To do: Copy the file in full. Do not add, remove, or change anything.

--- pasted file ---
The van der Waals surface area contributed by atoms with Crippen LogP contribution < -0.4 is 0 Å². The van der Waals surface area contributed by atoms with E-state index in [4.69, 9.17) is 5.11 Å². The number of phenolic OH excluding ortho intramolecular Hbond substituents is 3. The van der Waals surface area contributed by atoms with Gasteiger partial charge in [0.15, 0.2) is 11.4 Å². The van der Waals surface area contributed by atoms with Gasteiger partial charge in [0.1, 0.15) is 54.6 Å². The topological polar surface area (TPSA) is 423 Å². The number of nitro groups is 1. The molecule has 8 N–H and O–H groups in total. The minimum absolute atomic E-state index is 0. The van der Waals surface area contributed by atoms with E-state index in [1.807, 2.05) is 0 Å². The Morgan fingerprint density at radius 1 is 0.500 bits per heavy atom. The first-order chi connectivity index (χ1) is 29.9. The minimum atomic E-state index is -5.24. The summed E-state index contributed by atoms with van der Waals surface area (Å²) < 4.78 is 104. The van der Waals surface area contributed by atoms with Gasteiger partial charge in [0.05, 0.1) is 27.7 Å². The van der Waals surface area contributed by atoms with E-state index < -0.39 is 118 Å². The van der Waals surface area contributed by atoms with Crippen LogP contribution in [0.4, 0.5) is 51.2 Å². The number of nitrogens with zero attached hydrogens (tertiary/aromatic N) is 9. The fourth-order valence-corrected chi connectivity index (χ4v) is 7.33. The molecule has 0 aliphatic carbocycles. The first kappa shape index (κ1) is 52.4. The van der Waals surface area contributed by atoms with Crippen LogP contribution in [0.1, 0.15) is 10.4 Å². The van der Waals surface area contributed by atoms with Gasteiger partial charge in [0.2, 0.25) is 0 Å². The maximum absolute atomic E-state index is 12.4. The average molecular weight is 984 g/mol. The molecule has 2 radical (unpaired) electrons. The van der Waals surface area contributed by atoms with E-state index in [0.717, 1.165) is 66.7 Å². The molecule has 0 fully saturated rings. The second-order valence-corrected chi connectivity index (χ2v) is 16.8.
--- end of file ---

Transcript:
The van der Waals surface area contributed by atoms with Crippen LogP contribution < -0.4 is 0 Å². The van der Waals surface area contributed by atoms with E-state index in [4.69, 9.17) is 5.11 Å². The number of phenolic OH excluding ortho intramolecular Hbond substituents is 3. The van der Waals surface area contributed by atoms with Gasteiger partial charge in [0.15, 0.2) is 11.4 Å². The van der Waals surface area contributed by atoms with Gasteiger partial charge in [0.1, 0.15) is 54.6 Å². The topological polar surface area (TPSA) is 423 Å². The number of nitro groups is 1. The molecule has 8 N–H and O–H groups in total. The minimum absolute atomic E-state index is 0. The van der Waals surface area contributed by atoms with E-state index in [1.807, 2.05) is 0 Å². The Morgan fingerprint density at radius 1 is 0.500 bits per heavy atom. The first-order chi connectivity index (χ1) is 29.9. The minimum atomic E-state index is -5.24. The summed E-state index contributed by atoms with van der Waals surface area (Å²) < 4.78 is 104. The van der Waals surface area contributed by atoms with Gasteiger partial charge in [0.05, 0.1) is 27.7 Å². The van der Waals surface area contributed by atoms with E-state index < -0.39 is 118 Å². The van der Waals surface area contributed by atoms with Crippen LogP contribution in [0.4, 0.5) is 51.2 Å². The number of nitrogens with zero attached hydrogens (tertiary/aromatic N) is 9. The fourth-order valence-corrected chi connectivity index (χ4v) is 7.33. The molecule has 0 aliphatic carbocycles. The first kappa shape index (κ1) is 52.4. The van der Waals surface area contributed by atoms with Crippen LogP contribution in [0.1, 0.15) is 10.4 Å². The van der Waals surface area contributed by atoms with Gasteiger partial charge in [0.2, 0.25) is 0 Å². The maximum absolute atomic E-state index is 12.4. The average molecular weight is 984 g/mol. The molecule has 2 radical (unpaired) electrons. The van der Waals surface area contributed by atoms with E-state index in [0.717, 1.165) is 66.7 Å². The molecule has 0 fully saturated rings. The second-order valence-corrected chi connectivity index (χ2v) is 16.8.